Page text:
Objective: one tool for the whole job
“This is why Tornos wanted us to develop a special tool with which all tasks could be completed in just one clamping setup,” reports Andreas Mollet. Initially, there were some concerns about the required length and the corresponding weight. It was also necessary to ensure that there were no positioning errors due to possible axial deviations of the roughing tools used previously. The developers at MAPAL therefore decided on a design as a fine boring multi-stage tool. It has a BT 50 FC interface for use on the machining centre. A total of five guide pads made of polycrystalline diamond (PCD) in each of the three stages ensure precise guidance even with interrupted cutting. The tool is designed according to the proven MAPAL principle and has a coated carbide indexable insert with two cutting edges for each of the three diameter ranges. It can be finely adjusted both radially and from the back taper. Any deviations from the previous machining will be corrected as long as they are smaller than the remaining allowance. This is made possible by a small protrusion of the cutting edges to the guide pads. This is how the MAPAL tool follows its own path over the entire length of the workpiece.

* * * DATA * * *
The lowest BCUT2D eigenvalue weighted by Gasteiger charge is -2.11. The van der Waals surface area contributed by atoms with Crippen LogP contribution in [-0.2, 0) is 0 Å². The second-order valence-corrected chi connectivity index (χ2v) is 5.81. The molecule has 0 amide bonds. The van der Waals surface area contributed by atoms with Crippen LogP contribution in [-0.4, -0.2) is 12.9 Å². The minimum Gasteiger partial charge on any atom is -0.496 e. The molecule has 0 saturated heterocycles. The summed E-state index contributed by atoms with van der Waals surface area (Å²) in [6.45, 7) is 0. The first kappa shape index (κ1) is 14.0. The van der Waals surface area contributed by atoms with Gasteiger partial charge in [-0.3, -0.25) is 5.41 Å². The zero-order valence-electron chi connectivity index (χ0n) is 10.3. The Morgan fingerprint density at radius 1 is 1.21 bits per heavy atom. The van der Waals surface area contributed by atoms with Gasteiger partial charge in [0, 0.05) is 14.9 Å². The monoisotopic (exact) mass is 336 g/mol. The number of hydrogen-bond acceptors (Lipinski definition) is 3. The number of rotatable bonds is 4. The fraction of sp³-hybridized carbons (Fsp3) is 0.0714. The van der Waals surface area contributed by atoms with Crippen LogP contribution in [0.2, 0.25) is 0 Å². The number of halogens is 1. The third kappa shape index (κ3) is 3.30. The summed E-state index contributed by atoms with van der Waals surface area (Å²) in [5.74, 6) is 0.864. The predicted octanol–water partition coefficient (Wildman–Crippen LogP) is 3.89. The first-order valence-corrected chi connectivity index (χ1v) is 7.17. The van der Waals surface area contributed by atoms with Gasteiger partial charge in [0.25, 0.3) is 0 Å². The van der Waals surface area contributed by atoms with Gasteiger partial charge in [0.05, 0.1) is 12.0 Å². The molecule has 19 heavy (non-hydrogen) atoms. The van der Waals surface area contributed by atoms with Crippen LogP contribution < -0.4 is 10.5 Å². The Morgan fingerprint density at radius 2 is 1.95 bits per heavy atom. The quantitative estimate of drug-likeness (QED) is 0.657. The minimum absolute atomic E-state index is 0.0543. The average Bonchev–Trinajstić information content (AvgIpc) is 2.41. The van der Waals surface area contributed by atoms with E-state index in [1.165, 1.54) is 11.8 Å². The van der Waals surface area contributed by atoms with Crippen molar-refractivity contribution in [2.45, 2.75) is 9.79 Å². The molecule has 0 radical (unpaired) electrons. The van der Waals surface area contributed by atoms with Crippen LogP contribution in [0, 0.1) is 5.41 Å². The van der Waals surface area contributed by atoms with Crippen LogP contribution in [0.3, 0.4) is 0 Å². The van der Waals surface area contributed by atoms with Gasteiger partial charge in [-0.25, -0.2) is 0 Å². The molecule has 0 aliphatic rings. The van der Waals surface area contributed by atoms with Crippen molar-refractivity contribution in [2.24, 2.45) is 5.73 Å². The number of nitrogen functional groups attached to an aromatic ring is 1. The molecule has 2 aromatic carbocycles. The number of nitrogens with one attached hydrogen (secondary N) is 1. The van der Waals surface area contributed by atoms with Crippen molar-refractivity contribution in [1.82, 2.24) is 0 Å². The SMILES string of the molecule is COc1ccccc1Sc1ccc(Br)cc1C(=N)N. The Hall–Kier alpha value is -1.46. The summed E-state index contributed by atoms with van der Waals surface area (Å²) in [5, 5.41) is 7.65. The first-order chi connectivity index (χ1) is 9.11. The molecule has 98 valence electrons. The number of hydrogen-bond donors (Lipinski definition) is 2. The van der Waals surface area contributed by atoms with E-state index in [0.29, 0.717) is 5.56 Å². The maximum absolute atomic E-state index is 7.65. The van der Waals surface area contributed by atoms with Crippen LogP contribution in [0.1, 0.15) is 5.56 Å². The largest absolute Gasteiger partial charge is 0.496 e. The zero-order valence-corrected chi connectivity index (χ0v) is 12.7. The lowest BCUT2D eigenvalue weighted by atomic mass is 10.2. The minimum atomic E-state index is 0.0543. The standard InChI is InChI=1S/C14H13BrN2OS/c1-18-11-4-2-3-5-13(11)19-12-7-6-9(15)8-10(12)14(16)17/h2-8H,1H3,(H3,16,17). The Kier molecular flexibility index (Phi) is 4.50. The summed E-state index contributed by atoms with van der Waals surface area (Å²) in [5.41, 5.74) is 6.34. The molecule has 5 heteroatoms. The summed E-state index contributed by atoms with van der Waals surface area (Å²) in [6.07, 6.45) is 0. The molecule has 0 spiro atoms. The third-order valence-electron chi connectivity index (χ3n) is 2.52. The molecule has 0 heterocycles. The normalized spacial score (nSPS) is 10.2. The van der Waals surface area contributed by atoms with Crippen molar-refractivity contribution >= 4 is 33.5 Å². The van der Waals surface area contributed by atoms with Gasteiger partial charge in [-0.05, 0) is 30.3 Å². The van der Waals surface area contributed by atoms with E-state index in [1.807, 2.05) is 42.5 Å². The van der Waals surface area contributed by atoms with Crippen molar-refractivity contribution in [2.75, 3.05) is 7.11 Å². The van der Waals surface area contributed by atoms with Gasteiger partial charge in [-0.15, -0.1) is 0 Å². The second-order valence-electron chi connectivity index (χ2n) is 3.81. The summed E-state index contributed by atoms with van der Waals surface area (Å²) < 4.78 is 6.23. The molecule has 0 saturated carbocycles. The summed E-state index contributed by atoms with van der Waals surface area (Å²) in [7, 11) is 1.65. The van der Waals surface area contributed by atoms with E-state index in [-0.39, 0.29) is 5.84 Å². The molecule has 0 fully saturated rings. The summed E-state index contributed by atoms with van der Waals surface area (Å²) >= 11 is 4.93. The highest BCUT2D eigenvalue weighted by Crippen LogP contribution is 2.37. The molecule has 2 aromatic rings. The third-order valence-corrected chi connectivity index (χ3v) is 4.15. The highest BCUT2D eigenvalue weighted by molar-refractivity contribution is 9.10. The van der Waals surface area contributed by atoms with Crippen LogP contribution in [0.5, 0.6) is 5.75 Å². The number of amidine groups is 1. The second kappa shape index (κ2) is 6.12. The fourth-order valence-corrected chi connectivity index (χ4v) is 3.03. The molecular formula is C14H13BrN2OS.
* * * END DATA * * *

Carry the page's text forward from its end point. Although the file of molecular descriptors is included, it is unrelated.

Very satisfied with the result
“The tool developed by MAPAL has now been in use for quite some time. We’re very satisfied with the results,” Jean-Luc Maurer sums up. Compared to the previous way of working, the MAPAL tool reduces the machining time for fine boring of the six passes by 20 to 25 percent, so that machining can be completed on the boring mill over a single shift. A surface roughness Ra of 1.0 to 1.2 µm is achieved.
The extra care that Tornos takes to ensure top quality is also a reason why working on the machine takes a long time: the diameter and surface roughness of each bore are checked manually on the machine. Finally, a skilled worker checks the entire part on a high-precision coordinate measuring machine with an accuracy of 3 µm.
From Tornos’ perspective, the use of indexable inserts is also positive, as is MAPAL’s supply of a special setting fixture that enables the cutting edges to be adjusted in several dimensions with a resolution of 1 µm. Thanks to the indexable inserts, a total of six to eight workpieces can now be machined with each set of inserts; and cutting material costs are significantly reduced compared to the previous way of working.